Sunday, October 15, 2006

The President's Last Bang: Grade B


The President’s Last Bang

Written and Directed by Im Sang-Soo. Korean (subtitled)

This is a dramatization of the coup d’etat in 1979 in which president Park was assassinated by the Korean CIA. The characters are portrayed as ordinary people with ordinary concerns, bumbling along even as they overthrow the government. It is billed as a satire, and it is comedic, but I think it is actually just a docudrama with a light touch. This topic is apparently still taboo in Korea, so keeping it light was a good choice for the writer-director. The movie gives a glimpse into the Korean culture at the government level. The language, music, and values are interesting. The shoot-em-up scenes are more realistic and mindful than the typical Hollywood cartoon version. Sets and costumes are perfect. The photography is fantastic, and not because it shows beautiful scenery. It is beautiful just because it is done so expertly. You could watch this movie with the sound off and have a very enjoyable experience. But with the sound on, it is also a good story. The only thing it lacks is emotional engagement.

Art School Confidential: Grade B


Art School Confidential

Max Minghella, Sophia Myles, John Malkovich, Anjelica Huston, Steve Buscemi. Director Terry Zwigoff

This is a deliciously funny comedy for anyone who has been to art school or for anyone who appreciates the visual arts. A young man (MM) is burning to be “the next Picasso.” His talent is obvious to the audience but in school his portraits are overlooked for stupid trendy work, including “found art” sculpture, meaningless scribbles, and trite pop culture clichés. Each of those pieces is an “in” joke itself. The critical commentary on it all from burned out art teacher Malkovich and the other students is extremely funny. Huston and Buscemi give standout performances in bit parts. MM tries to find his own style and get noticed so he can win the heart of a girl (SM), but to no avail. Meanwhile there is a serial killer stalking the campus grounds and that theme eventually plays into the highly contrived ending. I was really engaged by the struggle to find an original artistic voice and identity. There were so many ways that story could have gone, all the while keeping the jokes flowing. But instead, the serial killer mystery swallows the story and crashes it into a lame clichéd ending. A lost opportunity there, but maybe the filmmakers were afraid the movie was becoming too highbrow. A DVD extra of Malkovich delivering a short speech in three different modes of acting is revelatory. MM’s distracting pouty lips remind me of Gael Garcia Bernal.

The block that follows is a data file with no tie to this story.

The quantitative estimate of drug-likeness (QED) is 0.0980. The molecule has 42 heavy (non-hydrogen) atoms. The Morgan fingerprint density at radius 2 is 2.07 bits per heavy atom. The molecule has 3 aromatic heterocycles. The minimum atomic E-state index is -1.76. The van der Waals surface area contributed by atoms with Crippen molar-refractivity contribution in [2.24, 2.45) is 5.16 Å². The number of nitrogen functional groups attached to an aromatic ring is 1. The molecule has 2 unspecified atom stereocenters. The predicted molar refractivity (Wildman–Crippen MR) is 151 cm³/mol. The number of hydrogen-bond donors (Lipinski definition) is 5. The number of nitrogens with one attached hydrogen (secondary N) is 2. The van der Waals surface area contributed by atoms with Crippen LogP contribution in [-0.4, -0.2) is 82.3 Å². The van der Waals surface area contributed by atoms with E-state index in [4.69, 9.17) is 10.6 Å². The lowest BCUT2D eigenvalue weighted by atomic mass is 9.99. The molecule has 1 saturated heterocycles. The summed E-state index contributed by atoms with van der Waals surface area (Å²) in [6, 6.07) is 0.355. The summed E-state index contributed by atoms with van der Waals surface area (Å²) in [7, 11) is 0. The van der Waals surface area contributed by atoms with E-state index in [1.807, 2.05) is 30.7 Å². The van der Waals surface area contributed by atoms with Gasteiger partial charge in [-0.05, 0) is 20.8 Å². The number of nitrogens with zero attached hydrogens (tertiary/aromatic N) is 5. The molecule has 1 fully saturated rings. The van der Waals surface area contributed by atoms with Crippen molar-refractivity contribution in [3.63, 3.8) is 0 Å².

Sunday, October 08, 2006

American Gun: Grade D


American Gun

Marcia Gay Harden, Forest Whitaker, Donald Sutherland, Linda Cardellini; Director Aric Avelino

Four small disconnected slices of life are shown. The acting is first class and that makes the movie worth seeing. You could show this movie in a drama class, the acting is that good. But, there is no plot, no music, no great directing, no dramatic tension, no interesting photography, no point to it all. Maybe a few interesting edits are in there. Forest Whitaker is the overwhelmed principal of a city school plagued by misbehaving students. None have guns because of the metal detectors at the door, but guns are at least talked about. Marcia Gay harden is the mother of a boy who did a school shootout, and apparently was killed himself. She and her seemingly normal second teenage son have fights about whether he should attend that same high school. Donald Sutherland runs a gun shop at which his sullen granddaughter works. She takes shooting lessons but nothing comes of that. Nothing comes of anything and the movie goes nowhere. Quite a difference from the 2002 movie of the same name starring James Coburn and Virginia Madsen, which at least had a story and a political point to make.